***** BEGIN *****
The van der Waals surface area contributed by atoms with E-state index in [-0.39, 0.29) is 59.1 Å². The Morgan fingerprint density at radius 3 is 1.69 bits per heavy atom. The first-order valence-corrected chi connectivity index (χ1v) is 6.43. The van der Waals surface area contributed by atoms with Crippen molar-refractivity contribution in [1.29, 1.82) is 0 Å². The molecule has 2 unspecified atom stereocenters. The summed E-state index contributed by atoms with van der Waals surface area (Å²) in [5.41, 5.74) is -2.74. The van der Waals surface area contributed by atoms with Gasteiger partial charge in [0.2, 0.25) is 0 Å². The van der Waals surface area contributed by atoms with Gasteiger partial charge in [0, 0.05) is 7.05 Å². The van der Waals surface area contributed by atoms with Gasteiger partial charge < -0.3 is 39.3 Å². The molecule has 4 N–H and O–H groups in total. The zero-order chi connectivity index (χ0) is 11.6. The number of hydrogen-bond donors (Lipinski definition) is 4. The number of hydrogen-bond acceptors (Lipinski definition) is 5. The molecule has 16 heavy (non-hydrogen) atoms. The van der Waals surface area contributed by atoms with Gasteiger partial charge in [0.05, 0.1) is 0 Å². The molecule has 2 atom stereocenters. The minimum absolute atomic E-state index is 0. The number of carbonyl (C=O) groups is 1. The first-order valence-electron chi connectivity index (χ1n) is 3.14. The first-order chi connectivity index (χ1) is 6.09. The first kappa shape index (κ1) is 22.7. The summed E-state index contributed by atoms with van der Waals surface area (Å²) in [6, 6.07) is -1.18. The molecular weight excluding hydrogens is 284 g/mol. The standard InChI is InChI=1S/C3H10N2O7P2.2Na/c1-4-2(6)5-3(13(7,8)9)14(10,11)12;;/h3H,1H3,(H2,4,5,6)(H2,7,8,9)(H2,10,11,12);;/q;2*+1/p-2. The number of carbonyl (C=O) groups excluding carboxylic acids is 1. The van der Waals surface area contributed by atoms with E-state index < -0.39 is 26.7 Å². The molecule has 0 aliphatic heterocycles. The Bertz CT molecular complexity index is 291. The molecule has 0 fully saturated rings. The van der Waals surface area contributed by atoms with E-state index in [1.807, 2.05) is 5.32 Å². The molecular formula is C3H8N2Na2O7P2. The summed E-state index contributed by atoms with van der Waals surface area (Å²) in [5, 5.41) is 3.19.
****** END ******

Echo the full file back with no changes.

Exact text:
The van der Waals surface area contributed by atoms with E-state index in [-0.39, 0.29) is 59.1 Å². The Morgan fingerprint density at radius 3 is 1.69 bits per heavy atom. The first-order valence-corrected chi connectivity index (χ1v) is 6.43. The van der Waals surface area contributed by atoms with Crippen molar-refractivity contribution in [1.29, 1.82) is 0 Å². The molecule has 2 unspecified atom stereocenters. The summed E-state index contributed by atoms with van der Waals surface area (Å²) in [5.41, 5.74) is -2.74. The van der Waals surface area contributed by atoms with Gasteiger partial charge in [0.2, 0.25) is 0 Å². The van der Waals surface area contributed by atoms with Gasteiger partial charge in [0, 0.05) is 7.05 Å². The van der Waals surface area contributed by atoms with Gasteiger partial charge < -0.3 is 39.3 Å². The molecule has 4 N–H and O–H groups in total. The zero-order chi connectivity index (χ0) is 11.6. The number of hydrogen-bond donors (Lipinski definition) is 4. The number of hydrogen-bond acceptors (Lipinski definition) is 5. The molecule has 16 heavy (non-hydrogen) atoms. The van der Waals surface area contributed by atoms with Gasteiger partial charge in [0.05, 0.1) is 0 Å². The molecule has 2 atom stereocenters. The minimum absolute atomic E-state index is 0. The number of carbonyl (C=O) groups is 1. The first-order valence-electron chi connectivity index (χ1n) is 3.14. The first-order chi connectivity index (χ1) is 6.09. The first kappa shape index (κ1) is 22.7. The summed E-state index contributed by atoms with van der Waals surface area (Å²) in [6, 6.07) is -1.18. The molecular weight excluding hydrogens is 284 g/mol. The standard InChI is InChI=1S/C3H10N2O7P2.2Na/c1-4-2(6)5-3(13(7,8)9)14(10,11)12;;/h3H,1H3,(H2,4,5,6)(H2,7,8,9)(H2,10,11,12);;/q;2*+1/p-2. The number of carbonyl (C=O) groups excluding carboxylic acids is 1. The van der Waals surface area contributed by atoms with E-state index < -0.39 is 26.7 Å². The molecule has 0 aliphatic heterocycles. The Bertz CT molecular complexity index is 291. The molecule has 0 fully saturated rings. The van der Waals surface area contributed by atoms with E-state index in [1.807, 2.05) is 5.32 Å². The molecular formula is C3H8N2Na2O7P2. The summed E-state index contributed by atoms with van der Waals surface area (Å²) in [5, 5.41) is 3.19.